Reflections on a Wandering Life.....

Friday, October 15, 2004

Got an email from Melissa this morning. She sounded like she had a pretty bad cold:

Well, I got both of your bessages. I am so sorry that I bissed you. This weekend I went up to Eugene to hang out with Michela and Elise. I have been going nonstop it seebs for two weeks now. So I am very exhausted. But I will perservere. I wanted to let you know that I left my wallet in by bag so I have just had by card organizer in by purse. Anyway, so I keep forgetting to put by wallet back hence, there have been some charges on your card as it was the only forb of payment I have in by card organizer that is not libited to one particular store.
Anyway, will you just pray that my schedule clears up along with by sinuses and I will try to be better about keeping appointbents, okay?
Love you

Melissa's email reminded me of the nasty chest cold I had when I was in Kunming last summer. I think it must have been the damp room I stayed in for a few nights after I moved out of Jim's Guest House. Anyway, I had a hacking cough, a burning in my chest, and I was breathing with some difficulty. When I got to the youth hostel, I asked where I could get some herbal medicine. The guy who worked there took me to a drug store, and got me lined up with about a five day supply. One envelope for the "hot" and one for the "cold" (don't ask me what that means). One of each three times a day. Put them in a class of scalding hot water, and drink it as fast as you can. I was going to be on the train for two nights, so I thought perhaps the combination of the herbal medicine and lots of bed rest would heal me. The first night I was on the train, I forced myself to take the last dosage right before I went to bed. When I started drinking the brew, I was wearing a light jacket, because it was a bit chilly. By the time I finished, I was down to my T shirt, and sweating profusely. I went to bed, and slept like a baby. That was the end of my chest cold.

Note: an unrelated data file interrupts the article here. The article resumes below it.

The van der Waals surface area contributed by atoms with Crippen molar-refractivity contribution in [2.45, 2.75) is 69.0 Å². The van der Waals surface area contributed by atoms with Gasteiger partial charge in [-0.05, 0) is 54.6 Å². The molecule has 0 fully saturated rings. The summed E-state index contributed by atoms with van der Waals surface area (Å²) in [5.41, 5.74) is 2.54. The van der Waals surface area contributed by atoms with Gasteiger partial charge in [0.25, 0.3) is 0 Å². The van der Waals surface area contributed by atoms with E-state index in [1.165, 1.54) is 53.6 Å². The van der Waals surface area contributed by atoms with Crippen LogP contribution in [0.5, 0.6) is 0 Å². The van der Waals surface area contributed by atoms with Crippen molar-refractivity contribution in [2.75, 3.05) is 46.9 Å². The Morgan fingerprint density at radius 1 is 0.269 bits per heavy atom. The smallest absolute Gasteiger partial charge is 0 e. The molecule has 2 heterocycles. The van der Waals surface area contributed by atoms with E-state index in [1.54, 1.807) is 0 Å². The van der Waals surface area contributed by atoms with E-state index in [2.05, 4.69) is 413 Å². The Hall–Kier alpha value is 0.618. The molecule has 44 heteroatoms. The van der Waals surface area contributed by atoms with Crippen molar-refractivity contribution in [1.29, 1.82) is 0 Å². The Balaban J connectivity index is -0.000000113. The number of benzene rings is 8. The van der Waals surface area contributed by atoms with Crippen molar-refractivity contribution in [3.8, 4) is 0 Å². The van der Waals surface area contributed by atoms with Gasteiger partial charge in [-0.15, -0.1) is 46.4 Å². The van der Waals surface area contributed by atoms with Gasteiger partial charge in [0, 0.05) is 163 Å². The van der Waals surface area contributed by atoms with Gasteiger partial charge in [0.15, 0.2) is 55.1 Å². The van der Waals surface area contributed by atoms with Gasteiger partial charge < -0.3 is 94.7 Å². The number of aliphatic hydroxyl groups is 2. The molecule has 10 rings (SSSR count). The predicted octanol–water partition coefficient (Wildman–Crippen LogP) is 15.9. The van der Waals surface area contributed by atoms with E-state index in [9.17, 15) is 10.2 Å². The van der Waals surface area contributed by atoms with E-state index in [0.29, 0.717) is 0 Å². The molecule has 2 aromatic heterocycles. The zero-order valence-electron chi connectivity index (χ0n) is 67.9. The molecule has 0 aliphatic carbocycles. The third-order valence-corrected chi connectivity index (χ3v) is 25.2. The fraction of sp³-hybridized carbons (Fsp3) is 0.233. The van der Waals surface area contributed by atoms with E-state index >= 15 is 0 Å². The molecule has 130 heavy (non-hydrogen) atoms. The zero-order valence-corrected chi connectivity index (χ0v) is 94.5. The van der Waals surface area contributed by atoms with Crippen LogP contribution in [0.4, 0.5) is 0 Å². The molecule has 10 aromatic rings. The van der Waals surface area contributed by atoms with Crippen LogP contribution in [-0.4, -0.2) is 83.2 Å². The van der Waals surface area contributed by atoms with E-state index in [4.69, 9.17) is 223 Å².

I have never been a fan of Chinese herbal medicine as a substitute for all Western treatments. There are some things for which Western medicine is a better solution. Most Chinese people feel this way too. Fascination with Eastern medicine in the West is matched by fascination with Western medicine in the East. In fact, when penicillin was first introduced in China, many people were giving it to their children like candy.

Having said this, there are some ailments for which Chinese herbal medicine is superior. I especially recommend traditional Chinese medicine for the treatment of colds, for which Western medicine has no cure anyway. Since there never has been a vaccine for the cold virus, the best that Western medicine can do is to treat the symptoms.

The point of Western medicine, especially antibiotics, is to kill something that is hurting your body. The centerpiece of Chinese Traditional medicine is the belief that if you are ill, there is something in your body that is out of balance. So the point is to restore that balance, so that your body can heal itself. If I have some kind of infection, I look for something to fight it. But for a cold, I definitely prefer the Chinese solution.

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